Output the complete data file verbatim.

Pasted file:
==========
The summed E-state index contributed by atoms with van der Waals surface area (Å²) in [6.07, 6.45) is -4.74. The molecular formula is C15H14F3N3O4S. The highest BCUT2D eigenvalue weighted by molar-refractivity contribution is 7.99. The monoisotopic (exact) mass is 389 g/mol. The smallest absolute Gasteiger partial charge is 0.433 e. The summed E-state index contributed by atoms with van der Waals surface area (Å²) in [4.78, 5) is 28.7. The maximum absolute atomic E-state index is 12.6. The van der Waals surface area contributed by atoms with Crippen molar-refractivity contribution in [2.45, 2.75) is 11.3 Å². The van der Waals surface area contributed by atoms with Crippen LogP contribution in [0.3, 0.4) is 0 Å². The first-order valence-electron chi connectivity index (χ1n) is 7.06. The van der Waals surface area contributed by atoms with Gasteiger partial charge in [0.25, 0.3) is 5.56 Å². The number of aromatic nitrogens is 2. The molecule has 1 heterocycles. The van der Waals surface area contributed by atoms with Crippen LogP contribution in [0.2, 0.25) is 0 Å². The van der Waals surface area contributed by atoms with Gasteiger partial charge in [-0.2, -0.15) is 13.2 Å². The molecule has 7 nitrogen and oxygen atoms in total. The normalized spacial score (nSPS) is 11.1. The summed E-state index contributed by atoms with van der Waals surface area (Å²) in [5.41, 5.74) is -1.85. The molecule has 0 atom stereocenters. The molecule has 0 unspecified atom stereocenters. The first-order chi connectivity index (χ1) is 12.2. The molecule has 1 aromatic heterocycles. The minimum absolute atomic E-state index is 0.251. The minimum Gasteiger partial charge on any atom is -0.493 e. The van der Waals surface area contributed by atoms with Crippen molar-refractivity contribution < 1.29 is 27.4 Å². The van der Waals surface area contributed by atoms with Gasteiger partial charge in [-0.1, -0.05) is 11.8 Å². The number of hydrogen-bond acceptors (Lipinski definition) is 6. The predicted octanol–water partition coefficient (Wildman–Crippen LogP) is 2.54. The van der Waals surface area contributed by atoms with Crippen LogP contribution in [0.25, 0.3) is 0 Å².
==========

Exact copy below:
The summed E-state index contributed by atoms with van der Waals surface area (Å²) in [6.07, 6.45) is -4.74. The molecular formula is C15H14F3N3O4S. The highest BCUT2D eigenvalue weighted by molar-refractivity contribution is 7.99. The monoisotopic (exact) mass is 389 g/mol. The smallest absolute Gasteiger partial charge is 0.433 e. The summed E-state index contributed by atoms with van der Waals surface area (Å²) in [4.78, 5) is 28.7. The maximum absolute atomic E-state index is 12.6. The van der Waals surface area contributed by atoms with Crippen molar-refractivity contribution in [2.45, 2.75) is 11.3 Å². The van der Waals surface area contributed by atoms with Crippen LogP contribution in [0.3, 0.4) is 0 Å². The first-order valence-electron chi connectivity index (χ1n) is 7.06. The van der Waals surface area contributed by atoms with Gasteiger partial charge in [0.25, 0.3) is 5.56 Å². The number of aromatic nitrogens is 2. The molecule has 1 heterocycles. The van der Waals surface area contributed by atoms with Crippen LogP contribution in [0.2, 0.25) is 0 Å². The van der Waals surface area contributed by atoms with Gasteiger partial charge in [-0.2, -0.15) is 13.2 Å². The molecule has 7 nitrogen and oxygen atoms in total. The normalized spacial score (nSPS) is 11.1. The summed E-state index contributed by atoms with van der Waals surface area (Å²) in [5.41, 5.74) is -1.85. The molecule has 0 atom stereocenters. The molecule has 0 unspecified atom stereocenters. The first-order chi connectivity index (χ1) is 12.2. The molecule has 1 aromatic heterocycles. The minimum absolute atomic E-state index is 0.251. The minimum Gasteiger partial charge on any atom is -0.493 e. The van der Waals surface area contributed by atoms with Crippen molar-refractivity contribution < 1.29 is 27.4 Å². The van der Waals surface area contributed by atoms with Gasteiger partial charge in [-0.1, -0.05) is 11.8 Å². The number of hydrogen-bond acceptors (Lipinski definition) is 6. The predicted octanol–water partition coefficient (Wildman–Crippen LogP) is 2.54. The van der Waals surface area contributed by atoms with Crippen LogP contribution in [0.25, 0.3) is 0 Å².